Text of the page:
Confusion

Experience is the slight pang you feel in your elbow in Autumn.

It’s a memory of pain. All pain ends in one single boiler, a disposal of lost hopes, two spoonfuls of forgotten dreams, a litre of offense, some neglect, and a dressing of absurdities. Pain present and pain past are both perhaps present in pain future. And pain future contained in pain past.**

And if a twinge present, a little, unimportant twinge, little more than a pinch, is dipped into that same cauldron, and if that twinge present resembles a twinge past, you can witness to the genesis of chaos. Things lose contours, emotions mingle in a perfect anarchy. And thus a trifle can cost a million, destroy paradise, set everything on fire. Because that minor trifle is a spark added to the whooping blaze that’s been burning somewhere all the time.

Confused

Experience is a generalization and its associations are mechanical in nature. It puts together all things that resemble each other, even just outwardly. Memory flattens all forms but leaves them colours and tactile qualities and smells. Mixing people and circumstances and factors causes you to react to things the way you’ve learned is best, and if you’re unable to discriminate, to name, to trace the exact outline of something and lay it back where it belongs, your own means of protection can twist against you. So you meet somebody and suddenly wish to harm him if he’s wearing a white sweater and is cooking mussels and is speaking of Christmas and you don’t know why. The way a woman’s mouth turns when she smiles gives you a pain in the neck. You laugh frantically when somebody uses a certain keyword as if you were in “The Curse of the Jade Scorpion”. A certain stink takes you back to your first day of school.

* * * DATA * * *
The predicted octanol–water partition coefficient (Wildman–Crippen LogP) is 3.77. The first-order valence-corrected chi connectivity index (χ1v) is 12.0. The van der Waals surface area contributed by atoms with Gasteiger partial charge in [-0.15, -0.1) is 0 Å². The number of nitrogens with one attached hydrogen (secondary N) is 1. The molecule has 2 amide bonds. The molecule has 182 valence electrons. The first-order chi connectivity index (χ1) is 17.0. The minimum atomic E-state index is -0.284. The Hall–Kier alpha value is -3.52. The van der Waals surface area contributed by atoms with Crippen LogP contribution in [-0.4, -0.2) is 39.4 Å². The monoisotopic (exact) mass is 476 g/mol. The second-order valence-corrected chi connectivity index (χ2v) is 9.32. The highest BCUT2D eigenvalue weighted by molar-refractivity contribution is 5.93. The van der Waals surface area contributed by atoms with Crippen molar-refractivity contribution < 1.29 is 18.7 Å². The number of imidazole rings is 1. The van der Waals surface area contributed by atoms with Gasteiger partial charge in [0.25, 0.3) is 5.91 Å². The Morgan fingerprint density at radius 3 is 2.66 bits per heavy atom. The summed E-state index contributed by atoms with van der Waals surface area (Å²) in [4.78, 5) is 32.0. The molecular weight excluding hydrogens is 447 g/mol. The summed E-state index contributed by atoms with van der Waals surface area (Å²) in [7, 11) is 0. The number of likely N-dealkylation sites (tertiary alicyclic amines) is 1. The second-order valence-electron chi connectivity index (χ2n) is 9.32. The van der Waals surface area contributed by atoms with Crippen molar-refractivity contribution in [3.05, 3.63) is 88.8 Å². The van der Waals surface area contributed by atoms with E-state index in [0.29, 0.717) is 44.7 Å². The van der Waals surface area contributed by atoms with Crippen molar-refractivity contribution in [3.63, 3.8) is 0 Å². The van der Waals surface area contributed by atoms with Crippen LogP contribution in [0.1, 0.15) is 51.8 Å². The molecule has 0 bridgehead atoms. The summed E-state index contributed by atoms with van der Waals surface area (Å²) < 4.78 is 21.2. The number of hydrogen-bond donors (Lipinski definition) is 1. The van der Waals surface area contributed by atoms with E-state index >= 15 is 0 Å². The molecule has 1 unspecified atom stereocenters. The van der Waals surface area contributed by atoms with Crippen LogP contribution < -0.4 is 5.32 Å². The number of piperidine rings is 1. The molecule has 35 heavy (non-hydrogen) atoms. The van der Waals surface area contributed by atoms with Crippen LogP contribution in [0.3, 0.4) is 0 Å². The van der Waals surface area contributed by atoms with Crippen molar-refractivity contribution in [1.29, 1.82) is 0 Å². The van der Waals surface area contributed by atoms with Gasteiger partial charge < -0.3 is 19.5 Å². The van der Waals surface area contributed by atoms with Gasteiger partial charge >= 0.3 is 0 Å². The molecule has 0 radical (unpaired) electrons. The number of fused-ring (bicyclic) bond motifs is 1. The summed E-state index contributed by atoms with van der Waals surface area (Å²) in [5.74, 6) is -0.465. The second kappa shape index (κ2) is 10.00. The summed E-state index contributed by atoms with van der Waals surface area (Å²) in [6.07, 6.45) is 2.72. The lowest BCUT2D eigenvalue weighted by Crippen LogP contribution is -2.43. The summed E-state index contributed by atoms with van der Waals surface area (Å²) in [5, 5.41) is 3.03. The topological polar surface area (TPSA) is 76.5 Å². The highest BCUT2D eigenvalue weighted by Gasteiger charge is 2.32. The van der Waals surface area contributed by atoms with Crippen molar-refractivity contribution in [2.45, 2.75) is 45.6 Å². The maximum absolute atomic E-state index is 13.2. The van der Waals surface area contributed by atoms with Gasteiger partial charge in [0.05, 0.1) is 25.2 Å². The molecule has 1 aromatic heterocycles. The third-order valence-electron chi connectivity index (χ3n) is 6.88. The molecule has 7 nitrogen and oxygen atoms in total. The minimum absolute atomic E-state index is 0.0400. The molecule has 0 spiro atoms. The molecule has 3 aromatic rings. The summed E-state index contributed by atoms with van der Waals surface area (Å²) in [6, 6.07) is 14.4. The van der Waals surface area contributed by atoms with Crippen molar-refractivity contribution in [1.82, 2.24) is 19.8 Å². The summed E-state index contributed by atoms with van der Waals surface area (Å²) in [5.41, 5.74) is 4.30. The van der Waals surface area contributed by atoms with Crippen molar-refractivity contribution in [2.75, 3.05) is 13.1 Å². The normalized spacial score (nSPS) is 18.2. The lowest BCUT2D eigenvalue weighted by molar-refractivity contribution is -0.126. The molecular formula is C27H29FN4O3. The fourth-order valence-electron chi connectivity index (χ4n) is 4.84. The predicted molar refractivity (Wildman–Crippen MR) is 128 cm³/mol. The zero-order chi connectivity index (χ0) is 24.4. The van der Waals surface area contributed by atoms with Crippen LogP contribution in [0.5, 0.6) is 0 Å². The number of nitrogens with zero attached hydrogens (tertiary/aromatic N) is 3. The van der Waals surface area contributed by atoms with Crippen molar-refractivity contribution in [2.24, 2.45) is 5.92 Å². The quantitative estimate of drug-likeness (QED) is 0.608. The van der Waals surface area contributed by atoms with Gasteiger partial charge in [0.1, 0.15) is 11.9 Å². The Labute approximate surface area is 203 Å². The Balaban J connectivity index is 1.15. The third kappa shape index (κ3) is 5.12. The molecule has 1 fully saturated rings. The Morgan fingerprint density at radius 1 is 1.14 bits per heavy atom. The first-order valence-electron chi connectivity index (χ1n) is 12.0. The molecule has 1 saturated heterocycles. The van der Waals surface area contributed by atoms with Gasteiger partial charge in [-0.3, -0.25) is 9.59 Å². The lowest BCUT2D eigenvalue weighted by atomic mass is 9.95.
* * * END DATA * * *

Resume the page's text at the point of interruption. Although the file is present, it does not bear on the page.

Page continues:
But then, not everybody is the same. What happens once mustn’t happen all the time. “You live, you learn”, but at times it’s necessary to forget.


**T.S. Eliot, ‘Four Quartets’ (1 – Burnt Norton): “Time present and time past/Are both perhaps present in time future,/And time future contained in time past”.

Comment (1)

  1. brilliant take and discription…
    your way with words is interesting to say the least…

    so true how things we may not be aware of make us remember… and often act… or react.

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